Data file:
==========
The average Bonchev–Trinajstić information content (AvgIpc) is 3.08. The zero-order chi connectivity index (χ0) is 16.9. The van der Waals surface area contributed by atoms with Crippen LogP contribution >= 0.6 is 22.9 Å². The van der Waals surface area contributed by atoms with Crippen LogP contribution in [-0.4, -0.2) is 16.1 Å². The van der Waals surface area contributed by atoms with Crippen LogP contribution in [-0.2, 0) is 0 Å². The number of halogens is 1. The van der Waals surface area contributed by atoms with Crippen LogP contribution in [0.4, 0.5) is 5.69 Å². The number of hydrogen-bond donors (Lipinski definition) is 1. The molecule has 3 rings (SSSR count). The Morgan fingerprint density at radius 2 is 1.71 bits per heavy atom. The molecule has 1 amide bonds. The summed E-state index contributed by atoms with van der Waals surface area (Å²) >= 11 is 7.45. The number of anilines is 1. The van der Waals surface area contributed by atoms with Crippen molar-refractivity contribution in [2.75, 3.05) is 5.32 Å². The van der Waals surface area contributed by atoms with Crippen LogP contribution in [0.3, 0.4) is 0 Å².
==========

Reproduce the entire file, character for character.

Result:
The average Bonchev–Trinajstić information content (AvgIpc) is 3.08. The zero-order chi connectivity index (χ0) is 16.9. The van der Waals surface area contributed by atoms with Crippen LogP contribution >= 0.6 is 22.9 Å². The van der Waals surface area contributed by atoms with Crippen LogP contribution in [-0.4, -0.2) is 16.1 Å². The van der Waals surface area contributed by atoms with Crippen LogP contribution in [-0.2, 0) is 0 Å². The number of halogens is 1. The van der Waals surface area contributed by atoms with Crippen LogP contribution in [0.4, 0.5) is 5.69 Å². The number of hydrogen-bond donors (Lipinski definition) is 1. The molecule has 3 rings (SSSR count). The Morgan fingerprint density at radius 2 is 1.71 bits per heavy atom. The molecule has 1 amide bonds. The summed E-state index contributed by atoms with van der Waals surface area (Å²) >= 11 is 7.45. The number of anilines is 1. The van der Waals surface area contributed by atoms with Crippen molar-refractivity contribution in [2.75, 3.05) is 5.32 Å². The van der Waals surface area contributed by atoms with Crippen LogP contribution in [0.3, 0.4) is 0 Å².